Skip to comments.Slow down the revolving door from Congress to lobbying firms
Posted on 02/21/2015 8:07:26 AM PST by TurboZamboni
Frank Underwood of Netflix's "House of Cards" may seem like America's most corrupt politician. He will stop at nothing, not even murder, to advance his political career. But as a political scientist, I know that real-life corruption is much more commonplace -- and frankly more boring. Usually it's just a job offer.
Remember Jack Abramoff, one of the best-connected lobbyists on Capitol Hill during the George W. Bush administration? In 2006, Abramoff was convicted on federal conspiracy, fraud and tax evasion charges. The scandal eventually led to the conviction of or plea bargains from 21 people, including White House officials, fellow lobbyists, congressional staffers and former Rep. Bob Ney (R-Ohio).
According to Abramoff's playbook on how to gain influence in Washington, you could "own" a congressional office as soon as you said to a top staffer, "You know, when you're done working on the Hill, we'd very much like you to consider working for us."
Those magic words win access and information more readily than campaign donations. With a job offer on the table, the official or staff member is all but working for the lobbying firm, on the taxpayers' dime.
This isn't just hypothetical. Political scientist Adolfo Santos has found that public officials who have plans to become lobbyists act differently while in office from their colleagues who don't. Interestingly, they are more successful at passing the bills they introduce than officials who don't go on to be lobbyists.
(Excerpt) Read more at twincities.com ...
Lobbyists , Congresses way of getting some extra, FREE cash
My former Congressman, Eric Cantor, didn’t even finish his term after his defeat in the primary so he could cash in on Wall Street.
These weasels are still influencing policy even after we throw them out of office.
If the federal government were cut in half at least half of the lobbyists would disappear or starve to death.
Slow it down? How about end it completely? Or make a 20 year moratorium, after service as a staffer or congressfool?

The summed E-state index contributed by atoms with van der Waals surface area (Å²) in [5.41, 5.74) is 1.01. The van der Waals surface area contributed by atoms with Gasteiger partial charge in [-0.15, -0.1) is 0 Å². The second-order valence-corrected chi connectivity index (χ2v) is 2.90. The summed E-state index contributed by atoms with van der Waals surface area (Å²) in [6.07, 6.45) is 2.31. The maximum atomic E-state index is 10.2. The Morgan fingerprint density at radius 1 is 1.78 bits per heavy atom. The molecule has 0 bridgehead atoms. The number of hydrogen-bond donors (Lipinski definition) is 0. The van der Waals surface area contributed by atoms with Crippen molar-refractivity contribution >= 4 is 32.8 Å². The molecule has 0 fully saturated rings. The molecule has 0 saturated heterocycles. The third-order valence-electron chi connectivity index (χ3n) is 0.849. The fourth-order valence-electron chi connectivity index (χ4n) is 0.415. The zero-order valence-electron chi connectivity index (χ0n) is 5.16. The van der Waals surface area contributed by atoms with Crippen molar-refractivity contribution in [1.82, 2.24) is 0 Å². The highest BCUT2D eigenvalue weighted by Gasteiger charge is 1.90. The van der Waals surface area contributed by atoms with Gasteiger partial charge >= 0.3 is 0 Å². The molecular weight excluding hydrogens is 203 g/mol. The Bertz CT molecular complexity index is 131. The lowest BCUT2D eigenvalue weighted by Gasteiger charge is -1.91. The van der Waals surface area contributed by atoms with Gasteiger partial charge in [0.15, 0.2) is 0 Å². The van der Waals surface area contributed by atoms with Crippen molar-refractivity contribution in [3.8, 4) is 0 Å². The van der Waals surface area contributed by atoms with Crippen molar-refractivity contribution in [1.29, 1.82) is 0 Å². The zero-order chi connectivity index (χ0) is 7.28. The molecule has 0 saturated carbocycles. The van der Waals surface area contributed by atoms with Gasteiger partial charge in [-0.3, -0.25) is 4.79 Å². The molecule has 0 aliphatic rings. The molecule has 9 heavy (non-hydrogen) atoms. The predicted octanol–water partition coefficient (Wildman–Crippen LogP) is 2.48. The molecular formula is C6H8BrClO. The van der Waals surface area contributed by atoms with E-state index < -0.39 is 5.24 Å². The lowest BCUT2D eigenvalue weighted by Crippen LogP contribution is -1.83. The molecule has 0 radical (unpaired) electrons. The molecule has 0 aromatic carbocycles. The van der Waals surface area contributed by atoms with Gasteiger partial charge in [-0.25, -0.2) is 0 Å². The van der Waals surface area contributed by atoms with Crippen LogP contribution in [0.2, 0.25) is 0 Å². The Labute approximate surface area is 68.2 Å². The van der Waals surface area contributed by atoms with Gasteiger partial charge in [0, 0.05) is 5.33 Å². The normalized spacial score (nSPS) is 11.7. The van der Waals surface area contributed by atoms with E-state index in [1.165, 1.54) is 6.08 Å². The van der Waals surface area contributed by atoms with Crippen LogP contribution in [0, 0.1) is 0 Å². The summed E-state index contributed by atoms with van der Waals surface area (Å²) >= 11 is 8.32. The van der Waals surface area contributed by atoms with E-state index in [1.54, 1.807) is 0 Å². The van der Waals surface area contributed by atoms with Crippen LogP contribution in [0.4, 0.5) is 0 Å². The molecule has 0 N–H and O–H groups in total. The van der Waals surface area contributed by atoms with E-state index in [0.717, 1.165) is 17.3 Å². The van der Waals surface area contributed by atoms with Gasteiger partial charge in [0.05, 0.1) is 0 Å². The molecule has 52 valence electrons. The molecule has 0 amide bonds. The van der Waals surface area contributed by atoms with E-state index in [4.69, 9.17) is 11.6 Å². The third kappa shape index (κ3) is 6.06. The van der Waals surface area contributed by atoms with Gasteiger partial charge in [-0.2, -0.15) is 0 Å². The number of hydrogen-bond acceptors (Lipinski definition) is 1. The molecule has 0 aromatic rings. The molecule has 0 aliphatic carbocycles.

They should have no design that the law they pass be structured for their career path goals.
Just a taste. (Staffers, who they work for in DC and who their “former” employers were)
“chief of staff for GOP staffers”
That such an office even exists,,,
Committee staffers and their former employees.
Staffers in DC are a worse nest of snakes than congress themselves. John Conyers offered a glimpse of how things work in DC when he said “We don’t have time to read bills or understand them).
Laws in America are written by unelected staffers.
Jennifer Esposito, Staff director Railroads committee. Former employer, AFL-CIO Transportation Trades Dept
Neil Fried, Chief Counsel Telecommunications, Trade and Consumer Protection committee. Former employers, Motion Picture Assn of America Paul, Hastings et al Verner, Liipfert et al.
Molly A Wilkinson, General Counsel Governmental Affairs committee. Former employers, American Bankers Assoc Regions Financial
US Cmte for Refugees & Immigrants.
There are thousands more in DC.
Lobbyists are the fuel for corrupt politicians.
House of Cards is a very tame representation of corruption and perversion in Washington.
Get rid of the IRS and 16th amendment and you will get rid of much of the need for lobbyists.
What’s Chris Dodd up to these days?
I’ve seen the “retired” Barney Frank turn up in the audience at some of the hearings in DC.
Simple solution: Any federal employee is not allowed to work in any capacity that lobbies for legislation, influences public opinion, or is employed in a consultancy capacity by ANY federal agency or department for 20 years. No more revolving door to lobbyist riches and PR influence. You can work as a building security guard for minimum wage, though.
probably laying on a beach with Charlie Rangel
No, we could only wish
“In February 2011, despite “repeatedly and categorically insisting that he would not work as a lobbyist,” Dodd replaced Dan Glickman as chairman and chief lobbyist for the Motion Picture Association of America (MPAA)”
Disclaimer: Opinions posted on Free Republic are those of the individual posters and do not necessarily represent the opinion of Free Republic or its management. All materials posted herein are protected by copyright law and the exemption for fair use of copyrighted works.